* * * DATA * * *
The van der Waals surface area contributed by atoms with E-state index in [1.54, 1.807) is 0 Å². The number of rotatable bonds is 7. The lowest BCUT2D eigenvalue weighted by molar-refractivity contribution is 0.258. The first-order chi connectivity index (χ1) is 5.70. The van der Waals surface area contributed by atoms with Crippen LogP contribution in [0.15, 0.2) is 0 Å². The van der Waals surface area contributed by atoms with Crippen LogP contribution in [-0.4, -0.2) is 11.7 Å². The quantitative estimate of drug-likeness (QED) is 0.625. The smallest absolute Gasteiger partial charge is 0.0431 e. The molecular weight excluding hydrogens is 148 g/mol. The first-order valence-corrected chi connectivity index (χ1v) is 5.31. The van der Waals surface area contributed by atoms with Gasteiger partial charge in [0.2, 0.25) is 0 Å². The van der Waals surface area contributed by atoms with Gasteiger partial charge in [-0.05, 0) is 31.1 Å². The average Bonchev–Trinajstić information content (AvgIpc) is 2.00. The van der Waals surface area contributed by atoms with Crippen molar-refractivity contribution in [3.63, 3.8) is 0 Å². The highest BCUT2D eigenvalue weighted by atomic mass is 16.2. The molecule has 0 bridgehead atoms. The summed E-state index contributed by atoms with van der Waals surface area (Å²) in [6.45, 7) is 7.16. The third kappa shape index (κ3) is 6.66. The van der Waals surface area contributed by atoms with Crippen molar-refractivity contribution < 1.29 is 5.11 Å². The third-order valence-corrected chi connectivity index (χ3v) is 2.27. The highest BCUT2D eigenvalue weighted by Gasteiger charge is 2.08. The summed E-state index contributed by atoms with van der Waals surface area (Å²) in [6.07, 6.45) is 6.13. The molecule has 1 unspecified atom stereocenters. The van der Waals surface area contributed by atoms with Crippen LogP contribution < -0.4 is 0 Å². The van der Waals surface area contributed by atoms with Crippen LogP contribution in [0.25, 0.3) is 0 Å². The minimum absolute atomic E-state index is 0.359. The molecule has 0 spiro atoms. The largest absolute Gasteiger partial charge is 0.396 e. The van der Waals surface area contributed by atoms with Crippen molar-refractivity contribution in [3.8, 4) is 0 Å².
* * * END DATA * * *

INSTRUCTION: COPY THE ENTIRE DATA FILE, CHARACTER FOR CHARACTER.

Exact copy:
The van der Waals surface area contributed by atoms with E-state index in [1.54, 1.807) is 0 Å². The number of rotatable bonds is 7. The lowest BCUT2D eigenvalue weighted by molar-refractivity contribution is 0.258. The first-order chi connectivity index (χ1) is 5.70. The van der Waals surface area contributed by atoms with Crippen LogP contribution in [0.15, 0.2) is 0 Å². The van der Waals surface area contributed by atoms with Crippen LogP contribution in [-0.4, -0.2) is 11.7 Å². The quantitative estimate of drug-likeness (QED) is 0.625. The smallest absolute Gasteiger partial charge is 0.0431 e. The molecular weight excluding hydrogens is 148 g/mol. The first-order valence-corrected chi connectivity index (χ1v) is 5.31. The van der Waals surface area contributed by atoms with Gasteiger partial charge in [0.2, 0.25) is 0 Å². The van der Waals surface area contributed by atoms with Gasteiger partial charge in [-0.05, 0) is 31.1 Å². The average Bonchev–Trinajstić information content (AvgIpc) is 2.00. The van der Waals surface area contributed by atoms with Crippen molar-refractivity contribution in [3.63, 3.8) is 0 Å². The highest BCUT2D eigenvalue weighted by atomic mass is 16.2. The molecule has 0 bridgehead atoms. The summed E-state index contributed by atoms with van der Waals surface area (Å²) in [6.45, 7) is 7.16. The third kappa shape index (κ3) is 6.66. The van der Waals surface area contributed by atoms with Crippen molar-refractivity contribution < 1.29 is 5.11 Å². The third-order valence-corrected chi connectivity index (χ3v) is 2.27. The highest BCUT2D eigenvalue weighted by Gasteiger charge is 2.08. The summed E-state index contributed by atoms with van der Waals surface area (Å²) in [6.07, 6.45) is 6.13. The molecule has 1 unspecified atom stereocenters. The van der Waals surface area contributed by atoms with Crippen LogP contribution < -0.4 is 0 Å². The van der Waals surface area contributed by atoms with Crippen LogP contribution in [0.25, 0.3) is 0 Å². The minimum absolute atomic E-state index is 0.359. The molecule has 0 spiro atoms. The largest absolute Gasteiger partial charge is 0.396 e. The van der Waals surface area contributed by atoms with Crippen molar-refractivity contribution in [3.8, 4) is 0 Å².